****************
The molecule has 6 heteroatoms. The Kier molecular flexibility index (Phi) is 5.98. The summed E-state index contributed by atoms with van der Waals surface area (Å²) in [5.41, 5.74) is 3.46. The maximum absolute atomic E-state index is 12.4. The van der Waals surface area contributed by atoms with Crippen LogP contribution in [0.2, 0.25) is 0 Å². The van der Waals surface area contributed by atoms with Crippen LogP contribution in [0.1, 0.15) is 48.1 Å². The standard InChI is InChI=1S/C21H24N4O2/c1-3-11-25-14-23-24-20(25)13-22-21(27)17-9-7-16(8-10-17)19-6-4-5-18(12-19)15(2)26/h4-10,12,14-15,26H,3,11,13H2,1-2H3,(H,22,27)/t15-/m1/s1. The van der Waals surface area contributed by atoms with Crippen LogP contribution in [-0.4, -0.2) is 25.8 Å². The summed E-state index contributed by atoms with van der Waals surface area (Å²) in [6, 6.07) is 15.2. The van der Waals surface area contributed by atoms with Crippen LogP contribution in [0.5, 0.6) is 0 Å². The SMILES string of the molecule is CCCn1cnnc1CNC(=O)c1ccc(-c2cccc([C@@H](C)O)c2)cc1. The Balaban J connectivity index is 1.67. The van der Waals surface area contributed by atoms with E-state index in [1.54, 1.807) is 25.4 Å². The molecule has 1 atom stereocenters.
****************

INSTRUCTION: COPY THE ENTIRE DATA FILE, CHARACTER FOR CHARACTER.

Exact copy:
The molecule has 6 heteroatoms. The Kier molecular flexibility index (Phi) is 5.98. The summed E-state index contributed by atoms with van der Waals surface area (Å²) in [5.41, 5.74) is 3.46. The maximum absolute atomic E-state index is 12.4. The van der Waals surface area contributed by atoms with Crippen LogP contribution in [0.2, 0.25) is 0 Å². The van der Waals surface area contributed by atoms with Crippen LogP contribution in [0.1, 0.15) is 48.1 Å². The standard InChI is InChI=1S/C21H24N4O2/c1-3-11-25-14-23-24-20(25)13-22-21(27)17-9-7-16(8-10-17)19-6-4-5-18(12-19)15(2)26/h4-10,12,14-15,26H,3,11,13H2,1-2H3,(H,22,27)/t15-/m1/s1. The van der Waals surface area contributed by atoms with Crippen LogP contribution in [-0.4, -0.2) is 25.8 Å². The summed E-state index contributed by atoms with van der Waals surface area (Å²) in [6, 6.07) is 15.2. The van der Waals surface area contributed by atoms with Crippen LogP contribution in [0.5, 0.6) is 0 Å². The SMILES string of the molecule is CCCn1cnnc1CNC(=O)c1ccc(-c2cccc([C@@H](C)O)c2)cc1. The Balaban J connectivity index is 1.67. The van der Waals surface area contributed by atoms with E-state index in [1.54, 1.807) is 25.4 Å². The molecule has 1 atom stereocenters.